At a School Buildings Committee meeting last month, committee member Alan Wilensky called Waterford High School's auditorium a "premier" venue in southeastern Connecticut.
A lot of people agree with him. The 30-year-old, newly renovated space has gained a reputation in the area as "state of the art," even eliciting some comparisons to professional theaters and college and university venues.
The auditorium has drawn in talent including the New London Community Orchestra, "Kite Runner" author Khaled Hosseini, and actor Anthony Rapp, who appeared in "Rent" on Broadway, according to auditorium manager Shane Valle.
"This is one of the largest high school auditoriums that I've ever seen," said Gus Kotait, O&G Industries project manager. The district contracted with O&G for construction of the new high school.
Kotait added that after the renovations, the auditorium also boasts "the most sophisticated features that I've ever seen" in a high school auditorium.
Renovations include new lighting and sound systems and a newly mechanized rigging system, among other changes.
"Cosmetically is where most of the audience members would see the difference," said Valle.
The burgundy walls used to be a combination of white and grey, he said.
The cost of the renovations is hard to disaggregate from the $67 million spent on rebuilding the whole school, according to Kotait.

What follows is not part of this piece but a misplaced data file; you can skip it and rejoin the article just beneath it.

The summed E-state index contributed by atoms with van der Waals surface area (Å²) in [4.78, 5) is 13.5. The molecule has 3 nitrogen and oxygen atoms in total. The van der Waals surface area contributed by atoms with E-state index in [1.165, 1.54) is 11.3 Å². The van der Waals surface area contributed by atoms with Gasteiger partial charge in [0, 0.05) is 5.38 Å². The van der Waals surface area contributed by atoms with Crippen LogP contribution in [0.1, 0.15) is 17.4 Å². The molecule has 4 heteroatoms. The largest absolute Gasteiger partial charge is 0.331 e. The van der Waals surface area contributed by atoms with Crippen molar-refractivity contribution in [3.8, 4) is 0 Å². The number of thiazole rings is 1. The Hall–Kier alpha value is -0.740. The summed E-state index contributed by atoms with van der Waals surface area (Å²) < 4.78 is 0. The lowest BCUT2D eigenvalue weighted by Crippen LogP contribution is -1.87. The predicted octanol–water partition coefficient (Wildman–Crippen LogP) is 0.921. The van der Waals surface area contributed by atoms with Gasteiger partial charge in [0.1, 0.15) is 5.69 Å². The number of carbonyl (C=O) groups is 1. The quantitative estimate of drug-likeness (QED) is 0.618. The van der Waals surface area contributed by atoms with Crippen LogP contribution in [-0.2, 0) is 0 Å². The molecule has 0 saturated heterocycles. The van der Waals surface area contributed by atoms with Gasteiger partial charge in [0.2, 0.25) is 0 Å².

The venue is around 800 square feet, excluding balcony seating, according to Valle. It has a seating capacity of 1,200, which he said is often times more than any school event would need. By comparison, the Garde Theater in New London seats 1,450.
Broadway Kids & Company Director Kristin Burrows went to Waterford High for the company's rehearsals and performances of "Shrek, the Musical" last week.
"The reason I want to use it is, I'm a Waterford resident it's a beautiful stage," she said. "It's beautiful, it's big, it's spacious, it has beautiful back stage opportunities."
She said she also considered the Garde but found Waterford High to be a more economical alternative, though the cost of renting it out can still burn a hole in the wallet.
"In comparison, they're both beautiful theaters, but I think that the high school is a lot more convenient to be at for people because of the parking situation and, you know, being in Waterford," she said.
Wilensky, who has been involved in theatrical productions for over 30 years, is careful to distinguish the auditorium from a theater.
"Technically, it's a hearing place and it's used as a like a lecture hall as opposed to when you put on a production," he said.
Valle noted that most professional theaters would not have concrete walls like the auditorium does. New acoustical panels and curtains on the walls prevent sound from bouncing.
Wilensky contends that the space is still in the top of its class.
"If you look around southeastern Connecticut, certainly at public facilities like schools, I believe that our auditorium in size, capacity and production equipment is one of the best in the region," he said.